Last week, Morocco became the latest country to sign a U.S. brokered peace agreement normalizing relations with Israel, the fifth such peace deal brokered by the Trump administration, an extraordinary achievement that has led to more peace and stability in the Middle East and around the world.
Moroccan Jews constitute the second-largest Jewish community in Israel and have a long and storied connection with Morocco and with the land of Israel that goes back hundreds of years. Because of the Spanish inquisition, thousands of Jews living in Spain and Portugal fled to Morocco, and after expulsions from many other countries in Europe, the Jewish population in Morocco swelled to an estimated 250,000 to 350,000, the largest Jewish community in the Arab world at the time.
During World War II, Morocco's King met with representatives from Nazi Germany to discuss the issue of Jews in Morocco. At the meeting, the Moroccan King, King Mohammed V, famously stated that in his country, there are no Jewish citizens, there are no Muslim citizens, they are all Moroccans. Because of his bravery, the Jew of Morocco were never deported to concentration camps and stayed relatively safe during the Holocaust.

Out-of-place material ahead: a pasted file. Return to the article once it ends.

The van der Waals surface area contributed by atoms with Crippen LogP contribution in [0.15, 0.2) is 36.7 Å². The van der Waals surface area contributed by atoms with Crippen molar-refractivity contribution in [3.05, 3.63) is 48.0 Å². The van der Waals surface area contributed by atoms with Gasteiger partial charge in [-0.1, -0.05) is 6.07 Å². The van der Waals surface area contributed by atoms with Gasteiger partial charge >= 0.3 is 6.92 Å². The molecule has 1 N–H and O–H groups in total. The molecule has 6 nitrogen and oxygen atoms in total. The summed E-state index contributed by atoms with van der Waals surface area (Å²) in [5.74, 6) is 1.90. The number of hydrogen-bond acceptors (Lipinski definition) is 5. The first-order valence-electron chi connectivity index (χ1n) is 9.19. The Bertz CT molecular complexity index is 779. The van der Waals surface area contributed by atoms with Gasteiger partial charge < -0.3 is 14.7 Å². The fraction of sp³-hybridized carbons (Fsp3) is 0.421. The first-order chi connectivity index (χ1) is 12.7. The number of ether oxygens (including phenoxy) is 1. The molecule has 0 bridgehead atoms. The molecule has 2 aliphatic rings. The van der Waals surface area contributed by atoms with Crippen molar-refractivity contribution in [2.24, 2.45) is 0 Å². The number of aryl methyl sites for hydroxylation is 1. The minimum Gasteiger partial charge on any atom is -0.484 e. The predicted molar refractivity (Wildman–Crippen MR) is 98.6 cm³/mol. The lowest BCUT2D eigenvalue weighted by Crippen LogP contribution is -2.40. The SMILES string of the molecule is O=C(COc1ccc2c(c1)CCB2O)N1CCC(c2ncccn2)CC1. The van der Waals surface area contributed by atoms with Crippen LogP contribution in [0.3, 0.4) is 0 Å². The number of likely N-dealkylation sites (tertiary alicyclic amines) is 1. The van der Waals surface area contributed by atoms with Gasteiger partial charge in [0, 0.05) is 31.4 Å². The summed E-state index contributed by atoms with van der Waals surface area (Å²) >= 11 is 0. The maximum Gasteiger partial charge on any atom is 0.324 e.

In the early 1960s, when immigration to Israel was prohibited by the Moroccan Government due to Arab pressure, the Mossad conducted Operation Yachin, to secretly bring Moroccan Jews to Israel. It resulted in approximately 97,000 Jews leaving to settle in Israel. Today, only roughly 5,000 Jews still live in Morocco; the vast majority of Jews have migrated to Israel.
Moroccan cuisine, which is famous for its use of various spices, still plays a large part in the Moroccan Jewish community today, and our Moroccan Style Rice Mix, will offer you a glimpse of this delicious Mediterranean food.
It appears likely that in the near future other countries will join with Morocco in normalizing relations with Israel. Indonesia and Oman are reported to be the next countries that will establish ties with Israel.
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